The market town of Kirkby Lonsdale holds some very special memories and after a stay at The Sun Inn, it is fair to say I now have a few more to add to the collection.
As a child I was lucky enough to visit this picturesque part of Cumbria on several occasions, whether it be school trips, visits with family or a day out with my better half – and again I was not disappointed, with this lovely venue the jewel in the crown of the town’s bed and breakfasts.
Before setting off I did some online research about the hotel. One well-known travel website has close to 1,000 reviews of the inn - with around 900 rated in the ‘excellent’ bracket. I must admit I was slightly sceptical about this, but excellent was just one of many superlatives I could use to describe our stay.
The Sun, a 17th century inn, has been run by owners Mark and Lucy Fuller since 2006 and is set close to St Mary’s Church.
After leaving home we arrived at our destination quite early, but a quick phone call ahead and we dropped off our bags – a parking bay is next to the entrance – before grabbing one of the 11 permits the hotel has for use in town’s car parks – another nice touch.
We were greeted at the door by friendly and helpful staff before being shown to our accommodation – a deluxe double room overlooking the main road.
Decorated in browns, greens and beiges, the room mixed the modern with many character features. It had wonderful touches – ear plugs to mask the morning bells at the neighbouring church, cosy bath robes, a selection of magazines about the area, perfumes and salt from the Bath House – a scent-infused shop on the Main Street – and a rare treat – fresh milk to enjoy with our tea and coffee.
After a little more exploration we ventured downstairs into the stylish bar and restaurant area. Again the staff were warm to our arrival, offering tea and coffee – complimentary to all guests – before we ventured out into the town’s many shops, coffee houses and pubs.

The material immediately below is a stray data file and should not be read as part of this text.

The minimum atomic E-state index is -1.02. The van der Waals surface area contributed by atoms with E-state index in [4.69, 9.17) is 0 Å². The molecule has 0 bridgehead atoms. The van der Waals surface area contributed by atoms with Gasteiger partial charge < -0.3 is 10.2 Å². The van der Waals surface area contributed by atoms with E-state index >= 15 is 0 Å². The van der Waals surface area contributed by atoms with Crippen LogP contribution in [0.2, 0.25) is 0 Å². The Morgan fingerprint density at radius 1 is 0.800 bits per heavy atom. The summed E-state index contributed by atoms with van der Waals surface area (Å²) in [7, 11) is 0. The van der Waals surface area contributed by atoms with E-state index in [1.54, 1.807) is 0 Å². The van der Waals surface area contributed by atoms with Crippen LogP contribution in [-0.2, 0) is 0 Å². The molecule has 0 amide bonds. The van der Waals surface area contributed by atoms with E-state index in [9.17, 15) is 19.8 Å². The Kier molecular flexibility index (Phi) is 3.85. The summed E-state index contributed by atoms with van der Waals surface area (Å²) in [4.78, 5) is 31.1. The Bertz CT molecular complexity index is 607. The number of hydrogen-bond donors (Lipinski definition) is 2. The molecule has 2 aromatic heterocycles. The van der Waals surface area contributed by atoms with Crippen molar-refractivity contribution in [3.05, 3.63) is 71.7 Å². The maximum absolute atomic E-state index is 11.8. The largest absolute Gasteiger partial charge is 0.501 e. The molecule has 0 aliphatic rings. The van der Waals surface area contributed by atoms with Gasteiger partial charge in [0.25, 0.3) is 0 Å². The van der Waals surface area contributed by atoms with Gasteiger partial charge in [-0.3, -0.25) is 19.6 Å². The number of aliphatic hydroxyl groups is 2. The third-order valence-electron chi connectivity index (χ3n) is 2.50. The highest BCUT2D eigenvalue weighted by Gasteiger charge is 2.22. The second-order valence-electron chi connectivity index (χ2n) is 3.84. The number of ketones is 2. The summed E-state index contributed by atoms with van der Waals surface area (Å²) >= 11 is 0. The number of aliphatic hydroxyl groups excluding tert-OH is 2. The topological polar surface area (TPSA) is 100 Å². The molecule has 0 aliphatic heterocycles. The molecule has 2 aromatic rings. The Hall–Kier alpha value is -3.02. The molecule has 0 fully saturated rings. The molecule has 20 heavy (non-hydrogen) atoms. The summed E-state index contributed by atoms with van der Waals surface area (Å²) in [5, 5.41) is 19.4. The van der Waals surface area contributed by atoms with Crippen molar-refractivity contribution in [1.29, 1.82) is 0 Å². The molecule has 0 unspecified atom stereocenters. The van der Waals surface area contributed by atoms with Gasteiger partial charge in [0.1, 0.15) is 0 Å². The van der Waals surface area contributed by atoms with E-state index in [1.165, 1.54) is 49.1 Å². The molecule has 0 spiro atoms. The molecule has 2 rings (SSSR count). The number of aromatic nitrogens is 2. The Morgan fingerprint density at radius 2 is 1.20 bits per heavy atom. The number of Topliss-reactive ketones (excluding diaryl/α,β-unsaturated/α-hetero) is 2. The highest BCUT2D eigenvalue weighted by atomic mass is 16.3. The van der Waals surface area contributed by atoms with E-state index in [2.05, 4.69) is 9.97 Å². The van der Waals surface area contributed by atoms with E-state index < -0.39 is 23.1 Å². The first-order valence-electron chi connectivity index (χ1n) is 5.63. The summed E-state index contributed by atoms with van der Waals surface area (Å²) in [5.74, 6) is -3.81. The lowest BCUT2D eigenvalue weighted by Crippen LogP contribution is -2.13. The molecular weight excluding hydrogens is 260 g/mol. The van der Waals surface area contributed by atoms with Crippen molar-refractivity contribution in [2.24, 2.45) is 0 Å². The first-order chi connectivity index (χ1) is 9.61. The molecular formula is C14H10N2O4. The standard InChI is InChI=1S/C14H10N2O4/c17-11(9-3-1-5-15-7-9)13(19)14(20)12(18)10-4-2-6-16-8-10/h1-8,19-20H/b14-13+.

We returned later on to find the pub slightly busier with afternoon guests, before we had a small break before dinner in the restaurant.
While enjoying a few pre meal-pints – draught beers on offer include Wainwright and Hawkshead Brewery – I was struck by the demand for a table. Several couples hoping for an evening meal were reluctantly turned away, with hotel staff warning to book ahead if you stay on Friday or Saturday nights.
The menu, prepared by head chef Sam Carter, was rich and varied. I enjoyed suckling pig to start, with my fellow diner the asparagus. A main of bouillabaisse felt like a trip to Marseille, while a loin of lamb was enjoyed by my eating partner. We both shared a wonderful creme brûlée and lemon tart to finish.
After a comforting night’s sleep, breakfast the following morning included cereals, yoghurts and granola, followed by your day’s dose of vitamin C with a tasty mixed berry smoothie.
A cooked breakfast had the usual bacon, sausages, mushrooms and eggs, but other options such as porridge, kippers and omelette were lovely additions. As my partner noted, it made a pleasant change to the standard ‘help yourself’ buffet.
Venturing out of the inn, our travels included a trip to Devil’s Bridge and a view across the pretty Kirkby Lonsdale Cricket Club. A pathway behind the back of the church led to the famous Ruskin’s View – the place John Ruskin called ‘one of the loveliest views in England, therefore the world.’ The rolling hills and greenery inspired a painting by the artist JMW Turner, who captured the idyllic scene of the Lune and valley.
As for the town, it really is a wonderful throwback to days of yesteryear. The cobbled walkways and alleys intertwine through narrow passages and unusual structures, some which date back several centuries. Street names such as Salt Pie Lane, Jingling Lane, Swine Market and Old Coach Road each have a story to tell – keep an eye out for the plaques which explain the names – while the selection of shops promise plenty of interest.
Visiting Kirkby Lonsdale anytime soon? A stay at this wonderful little venue is surely a must.